The Unknowns of UNM’s Accounting

By Daniel Libit

No outside party has any real or verifiable idea about how much money the UNM Athletic Department spends, what it spends that money for, and the true size of the department’s substantial budget deficit.  And that’s an enormous problem when New Mexico taxpayers are annually asked to sign a check to cover the excesses of UNM Athletics.

The financial paper trail reported by UNM’s Athletic Department is so confounding that even State Auditor Tim Keller might find it impossible to sort it all out — even though he’s suggested publicly that he’s keeping tabs.

And when those largely unaudited amounts are combined with recent allegations by a former Athletic Department staffer that the department fails to follow crucial UNM internal-accounting controls, it creates serious questions about whether UNM Athletics is an honest and  prudent steward of the millions of dollars of public funds it receives. recently contacted Keller to obtain his reaction to our website’s story about former UNM men’s basketball operations director Cody Hopkins, who described an Athletic Department atmosphere that played fast-and-loose with many accounting rules, and specifically alleged that it did not adhere to UNM’s Purchasing Card (P-Card) procedures.  Hopkins alleged that six other department employees had access to his P-Card, which would constitute a massive violation of UNM’s regulation that prohibits P-Card use by anyone other than the cardholder.

“First and foremost, it is always the responsibility of UNM to ensure financial controls are in place to help guard against misuse of public funds,” Keller said in a statement provided to  “However, even good policies can be exploited and people who break the public trust should be held accountable.  The University should use the special audit (UNM’s internal audit of Hopkins’ P-card charges) as an opportunity to fix any weaknesses in their operations to prevent this from occurring in the future.  The athletics department is audited annually, and we will monitor the steps the University takes to strengthen financial oversight.”

The final sentence of Keller’s statement fingers the core financial conundrum about the black box of Lobo sports.  The State Auditor seems to have it qualitatively wrong.  There is no annual “audit” of UNM Athletics.  Stated more precisely, there is no discrete and independent audit of UNM Athletics.

It’s important here to carefully define “audit”, because that word is typically tossed about quite loosely.  The only kind of audit that carries any sort of reliable significance is an independent financial audit conducted by an outside firm that performs a variety of examinations and tests to confirm the credibility of an entity’s financial statements.  An internal “audit” executed by UNM itself lacks the arm’s-length integrity necessary for outside parties to trust it.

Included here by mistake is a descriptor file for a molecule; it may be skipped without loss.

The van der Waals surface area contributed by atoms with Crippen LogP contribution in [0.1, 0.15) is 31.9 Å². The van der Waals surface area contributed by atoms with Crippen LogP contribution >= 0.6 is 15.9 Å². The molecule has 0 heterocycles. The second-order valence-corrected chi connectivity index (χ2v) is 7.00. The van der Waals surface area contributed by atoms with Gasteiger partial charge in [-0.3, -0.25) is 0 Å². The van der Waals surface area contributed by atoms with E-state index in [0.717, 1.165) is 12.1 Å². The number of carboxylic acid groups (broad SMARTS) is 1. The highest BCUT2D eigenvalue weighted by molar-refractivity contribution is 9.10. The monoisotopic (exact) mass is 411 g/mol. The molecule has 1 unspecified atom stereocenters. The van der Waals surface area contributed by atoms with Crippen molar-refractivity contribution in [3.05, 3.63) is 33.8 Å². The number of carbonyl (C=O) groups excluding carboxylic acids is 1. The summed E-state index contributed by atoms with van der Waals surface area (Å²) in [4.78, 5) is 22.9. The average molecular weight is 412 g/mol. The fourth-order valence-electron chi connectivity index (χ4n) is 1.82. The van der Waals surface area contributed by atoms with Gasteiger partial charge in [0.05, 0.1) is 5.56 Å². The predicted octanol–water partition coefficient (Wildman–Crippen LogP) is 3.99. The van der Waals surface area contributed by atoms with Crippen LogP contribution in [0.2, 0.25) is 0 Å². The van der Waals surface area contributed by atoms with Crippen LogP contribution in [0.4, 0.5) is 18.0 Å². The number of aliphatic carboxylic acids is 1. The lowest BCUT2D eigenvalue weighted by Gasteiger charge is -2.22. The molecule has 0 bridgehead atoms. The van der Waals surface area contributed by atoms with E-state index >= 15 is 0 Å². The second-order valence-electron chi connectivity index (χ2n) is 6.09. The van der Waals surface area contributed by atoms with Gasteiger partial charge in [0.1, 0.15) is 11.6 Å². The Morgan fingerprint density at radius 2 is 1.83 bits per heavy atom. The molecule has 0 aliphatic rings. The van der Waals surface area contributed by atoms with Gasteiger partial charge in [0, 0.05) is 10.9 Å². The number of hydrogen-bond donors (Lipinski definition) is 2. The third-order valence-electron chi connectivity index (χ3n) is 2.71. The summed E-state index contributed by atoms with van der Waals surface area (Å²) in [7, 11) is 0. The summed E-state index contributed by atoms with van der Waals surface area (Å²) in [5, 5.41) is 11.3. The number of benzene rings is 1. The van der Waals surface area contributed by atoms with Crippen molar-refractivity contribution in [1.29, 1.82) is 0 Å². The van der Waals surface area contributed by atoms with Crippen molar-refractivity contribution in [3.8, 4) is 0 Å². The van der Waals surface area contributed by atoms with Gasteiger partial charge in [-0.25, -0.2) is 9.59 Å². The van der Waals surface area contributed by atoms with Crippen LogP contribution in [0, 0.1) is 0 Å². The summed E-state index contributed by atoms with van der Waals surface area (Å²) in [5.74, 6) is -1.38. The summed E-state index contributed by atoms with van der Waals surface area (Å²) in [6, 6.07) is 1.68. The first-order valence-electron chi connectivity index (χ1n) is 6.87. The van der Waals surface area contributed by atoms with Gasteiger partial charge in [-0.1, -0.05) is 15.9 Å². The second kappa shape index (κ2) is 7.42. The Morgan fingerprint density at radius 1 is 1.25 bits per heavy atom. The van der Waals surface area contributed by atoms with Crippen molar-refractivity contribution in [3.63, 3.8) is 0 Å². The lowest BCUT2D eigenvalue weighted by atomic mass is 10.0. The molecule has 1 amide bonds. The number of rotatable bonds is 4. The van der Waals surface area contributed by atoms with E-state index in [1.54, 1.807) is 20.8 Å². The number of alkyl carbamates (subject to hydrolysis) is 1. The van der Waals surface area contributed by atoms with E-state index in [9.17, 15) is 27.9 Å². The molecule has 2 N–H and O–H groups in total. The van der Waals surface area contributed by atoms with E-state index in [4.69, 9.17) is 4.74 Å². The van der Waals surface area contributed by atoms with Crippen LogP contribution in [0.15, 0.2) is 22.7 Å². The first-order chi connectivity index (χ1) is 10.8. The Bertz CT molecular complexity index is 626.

The State Auditor’s office requires that public entities in New Mexico hire independent auditors each year to conduct an annual audit of their financial operations. The University of New Mexico, and its components, have regularly farmed out this work to the Albuquerque office of KPMG LLP, one of the so-called “Big Four” international firms.

You can find the various reports on the State Auditor’s website, including the most recent school-wide UNM audit for the fiscal year ending on June 30, 2016. The 171-page report states that the school presents its operations “fairly” in all material respects.

While the comprehensive UNM audit includes the Athletic Department, it appears that minimal attention was paid to Athletics because its activities comprise less than two percent of UNM’s $2.1 billion of operating expense.  In accounting terms, the Athletic Department is not “material” to UNM’s total operations, and Generally Accepted Accounting Standards would require little, if any, additional examination.

In fact, could find only a handful of scattered and isolated mentions of “intercollegiate athletics” in the entire report (outside of an ancillary disclosure about the UNM Lobo Club).  A line item for “intercollegiate athletics” was listed on Page 17 of KPMG’s report, and it disclosed $33.4 million in athletic expenses for the 2016 fiscal year. asked UNM whether KPMG produced any other work papers or reports about the athletic department as part of their annual audit, and UNM spokesman Steve Carr said they did not.  Similarly, the State Auditor’s office said it did not possess any additional audit reports or work papers related to UNM Athletics.

But through an Inspection of Public Records Act request, has secured a second KPMG accounting document that was prepared specifically for the UNM Athletic Department.  While this second accounting report was provided under the label of an “audit,” the document, also prepared by KPMG, explicitly states that the scope of its work does not qualify for that designation.

KPMG calls this second accounting document an “Agreed-Upon Procedures Report,” and it is singularly prepared to comply with NCAA regulations that require an outside firm to conduct at least a minimum-level review of a member institution’s internal accounting processes.  The report also checks the effectiveness of some financial-reporting controls by comparing general-ledger amounts to various supporting schedules.

However, the relatively flimsy nature of this report is revealed in the review’s very first test.  For the fiscal year ending June 30, 2016, KPMG could not even reconcile the total revenue and expense reported by the Athletic Department’s general ledger to the amounts recorded for Athletics by UNM’s Banner Report system.  The two totals disagreed by almost $700,000, and KPMG made no further effort to resolve that difference because the report’s parameters did not require it.